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me this letter and give me the facts contained therein. The letter is dated May 18, 1897.

The PRESIDING OFFICER (MR. HANSBROUGH in the chair): The Secretary will read as requested. The Secretary read as follows:

ALAMEDA SUGAR COMPANY, No. 132 Market Street, San Francisco, May 18, 1897. DEAR Sır: Having been interested during the past ten years in the oldest beet-sugar factory in the country, one which remains independent of the sugar trust, and, in competition therewith, manufactures white sugar and sells direct to the consumer, we beg respectfully to submit a few considerations upon tariff and annexation.

Let us dismiss for the moment the many-sided issues with which these questions have been designedly obscured.

There are two gigantic sugar trusts. The one has monopolized 70 per cent of our total refining trade; the other, helped by coolie contract labor and the productiveness of its soil, produces the cheapest sugar in the world.

These two monopolies soon found a modus vivendi by which to divide the great spoil offered by our National Legislature in granting free entry to Hawaiian sugar.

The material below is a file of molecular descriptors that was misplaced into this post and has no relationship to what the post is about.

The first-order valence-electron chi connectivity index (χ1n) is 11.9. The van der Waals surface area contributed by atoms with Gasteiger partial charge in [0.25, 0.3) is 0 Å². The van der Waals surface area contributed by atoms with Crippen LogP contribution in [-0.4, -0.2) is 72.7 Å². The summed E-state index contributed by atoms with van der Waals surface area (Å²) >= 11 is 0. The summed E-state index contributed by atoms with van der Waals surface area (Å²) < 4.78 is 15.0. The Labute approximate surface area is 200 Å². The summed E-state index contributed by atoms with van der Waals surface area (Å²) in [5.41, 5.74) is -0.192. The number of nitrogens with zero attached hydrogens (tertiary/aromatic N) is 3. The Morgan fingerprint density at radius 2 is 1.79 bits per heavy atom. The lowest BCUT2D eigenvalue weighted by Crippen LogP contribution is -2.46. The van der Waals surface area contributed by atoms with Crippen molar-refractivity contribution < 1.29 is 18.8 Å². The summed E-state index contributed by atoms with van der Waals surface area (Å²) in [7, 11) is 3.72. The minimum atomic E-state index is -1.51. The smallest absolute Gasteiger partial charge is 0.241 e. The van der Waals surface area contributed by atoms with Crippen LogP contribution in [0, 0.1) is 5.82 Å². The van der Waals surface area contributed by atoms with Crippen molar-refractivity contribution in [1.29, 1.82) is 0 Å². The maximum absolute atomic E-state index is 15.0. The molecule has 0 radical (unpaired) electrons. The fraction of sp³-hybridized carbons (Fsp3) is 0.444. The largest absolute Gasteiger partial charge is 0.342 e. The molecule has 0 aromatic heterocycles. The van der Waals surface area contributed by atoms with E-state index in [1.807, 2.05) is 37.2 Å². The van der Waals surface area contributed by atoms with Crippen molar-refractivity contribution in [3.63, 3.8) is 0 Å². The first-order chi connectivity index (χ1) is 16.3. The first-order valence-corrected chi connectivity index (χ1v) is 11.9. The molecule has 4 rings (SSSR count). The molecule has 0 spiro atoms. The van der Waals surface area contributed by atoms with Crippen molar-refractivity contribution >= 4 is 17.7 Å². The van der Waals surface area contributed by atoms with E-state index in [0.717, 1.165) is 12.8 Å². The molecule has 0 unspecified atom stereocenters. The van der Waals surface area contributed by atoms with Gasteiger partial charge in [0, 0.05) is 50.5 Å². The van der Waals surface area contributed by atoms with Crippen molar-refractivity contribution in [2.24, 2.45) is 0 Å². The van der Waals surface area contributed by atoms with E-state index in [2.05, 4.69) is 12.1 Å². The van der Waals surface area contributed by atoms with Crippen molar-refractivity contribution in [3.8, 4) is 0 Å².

The basis they agreed upon was, say, one-fifth to the American trust and four-fifths to the Hawaiian trust. The spirit of this exemption was that the Pacific coast might enjoy cheaper sugar, while, in point of fact, this intended benefit has inured solely to these two trusts.

In further evidence, by their last contract the trust pays the planter "the New York price, less one-fourth cent per pound," which price always includes all duty.

Thus in 1896 they divided as follows, viz: To the sugar trust (one-fourth cent on 227,000 tons)......$1,135,000 To the Hawaiian planter (about)....

5,000,000 For reasons inscrutable to the public these two sugar trusts are to-day in apparent open hostility. The contract under which they have conspired to fleece the American people expires this year of 1897, and it is stated that the American sugar trust will not renew upon the same terms, but insists upon a greater share in the division of the yearly spoil.

This American sugar trust is an association of American citizenswholesale grocers and capitalists.

The Hawaiian sugar trust is largely composed of German and of English capital as well as of what was once American capital, but which, having now sought investment beyond our borders and thus escaped our taxation, is no longer American capital, but foreign capital, equally with its German and English associates.